Continent Astray

Continent Astray : Europe, 1970-78

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Product details

  • Hardback | 306 pages
  • 152.4 x 223.52 x 25.4mm | 544.31g
  • Oxford University Press
  • Oxford, United Kingdom
  • 0195025105
  • 9780195025101

Review Text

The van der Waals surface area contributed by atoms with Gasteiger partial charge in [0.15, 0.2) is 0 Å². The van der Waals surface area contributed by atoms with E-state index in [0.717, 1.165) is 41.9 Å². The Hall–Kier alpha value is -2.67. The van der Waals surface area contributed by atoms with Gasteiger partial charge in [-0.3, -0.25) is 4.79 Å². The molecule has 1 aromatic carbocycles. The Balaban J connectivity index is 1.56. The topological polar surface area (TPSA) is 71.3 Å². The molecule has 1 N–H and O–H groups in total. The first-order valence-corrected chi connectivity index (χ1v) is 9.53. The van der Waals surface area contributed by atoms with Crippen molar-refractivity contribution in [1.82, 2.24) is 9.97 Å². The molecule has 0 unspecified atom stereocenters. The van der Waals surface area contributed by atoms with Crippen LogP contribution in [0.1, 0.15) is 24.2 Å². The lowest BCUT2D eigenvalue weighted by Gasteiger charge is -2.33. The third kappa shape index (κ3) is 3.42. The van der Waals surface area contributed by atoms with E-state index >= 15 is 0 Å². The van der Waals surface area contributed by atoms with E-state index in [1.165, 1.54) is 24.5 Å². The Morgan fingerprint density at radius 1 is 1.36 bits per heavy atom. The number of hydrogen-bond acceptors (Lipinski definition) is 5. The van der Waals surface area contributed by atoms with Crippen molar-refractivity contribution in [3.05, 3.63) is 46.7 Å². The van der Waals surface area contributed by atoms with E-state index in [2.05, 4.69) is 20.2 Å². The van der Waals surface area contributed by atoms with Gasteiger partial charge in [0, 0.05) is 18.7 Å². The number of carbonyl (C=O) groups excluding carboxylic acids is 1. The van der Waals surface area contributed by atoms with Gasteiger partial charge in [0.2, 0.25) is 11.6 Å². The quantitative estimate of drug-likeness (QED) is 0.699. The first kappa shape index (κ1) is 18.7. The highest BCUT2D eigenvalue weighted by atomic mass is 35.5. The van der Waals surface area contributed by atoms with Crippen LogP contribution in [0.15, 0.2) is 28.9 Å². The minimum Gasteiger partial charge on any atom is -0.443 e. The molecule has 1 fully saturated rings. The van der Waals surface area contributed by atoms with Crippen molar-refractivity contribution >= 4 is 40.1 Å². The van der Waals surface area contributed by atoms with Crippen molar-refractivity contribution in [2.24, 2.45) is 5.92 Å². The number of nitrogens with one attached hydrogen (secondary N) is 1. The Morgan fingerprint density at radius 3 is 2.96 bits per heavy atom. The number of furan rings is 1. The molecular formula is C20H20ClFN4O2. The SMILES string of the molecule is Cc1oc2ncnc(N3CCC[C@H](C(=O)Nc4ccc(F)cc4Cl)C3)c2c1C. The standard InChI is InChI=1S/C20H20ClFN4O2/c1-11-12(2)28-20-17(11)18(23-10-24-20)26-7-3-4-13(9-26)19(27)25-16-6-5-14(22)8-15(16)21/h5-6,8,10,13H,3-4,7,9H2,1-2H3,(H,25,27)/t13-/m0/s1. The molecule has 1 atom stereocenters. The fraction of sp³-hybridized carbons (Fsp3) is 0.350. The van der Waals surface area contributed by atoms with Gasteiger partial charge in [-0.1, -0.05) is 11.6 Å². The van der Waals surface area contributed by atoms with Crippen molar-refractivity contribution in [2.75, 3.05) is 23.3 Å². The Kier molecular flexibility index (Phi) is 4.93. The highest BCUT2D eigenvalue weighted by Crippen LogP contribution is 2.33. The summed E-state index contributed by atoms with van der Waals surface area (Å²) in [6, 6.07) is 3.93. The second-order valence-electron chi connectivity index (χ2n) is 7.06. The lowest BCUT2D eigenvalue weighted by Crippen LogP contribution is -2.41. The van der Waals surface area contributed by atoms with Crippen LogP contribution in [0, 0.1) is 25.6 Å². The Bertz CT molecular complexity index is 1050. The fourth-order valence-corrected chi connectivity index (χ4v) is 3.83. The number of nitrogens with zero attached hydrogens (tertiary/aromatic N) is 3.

Looking at the world from this side of the Atlantic, it might seem that, with one or two exceptions, Europeans aren't doing too badly; even Britain has its North Sea oil; the French, Swiss and German currencies have been battering the dollar; inflation is relatively low; the EEC is about to expand, monetary union is in the works, and a European Parliament is about to be elected. But, of course, GNP and continental congresses are not the whole story, and there has been a lot of the kind of talk exemplified by this title. Getting a jump on the decade, Laqueur, Director of the Institute of Contemporary History in London, gives a country-by-country rundown on the malaise and drift he sees everywhere, though the major problems, invariably economic, are not seen to be critical. This is one of Laqueur's main points: "The basic problems of the 1970s was not the intractability of the issues but the absence of the qualities needed to confront them. There was no strong leadership." As historical criticism, this will not get us very far. Aside from recession, the Europeans faced quite different problems in each country - from tradeunion strength in Britain, to the aftermath of May '68 in France, to the establishment of parliamentary democracy in Spain, Greece, and Portugal - and national contexts will largely determine the outcomes. But the overriding issues that Laqueur identifies with strong leadership are strategic ones - whether military or natural-resource oriented - and therefore nationalism appears to him as the bogey, despite efforts at European integration. The important decisions, he feels, are being taken on the basis of national interests by relatively weak national political groupings instead of by strong continental planners. Laqueur seriously fears "Finlandization" and Eurocommunism (this on strategic grounds), and decries separatist movements. Echoing the Huntington-Crozier (The Crisis of Democracy) straw-man of ungovernability, Laqueur emphasizes the crisis that economic achievements have created for social democracy, and his solution seems to be unity through fear of external threat, be it the USSR or OPEC. The alternative of muddling through takes on a new attractiveness in comparison. (Kirkus Reviews)show more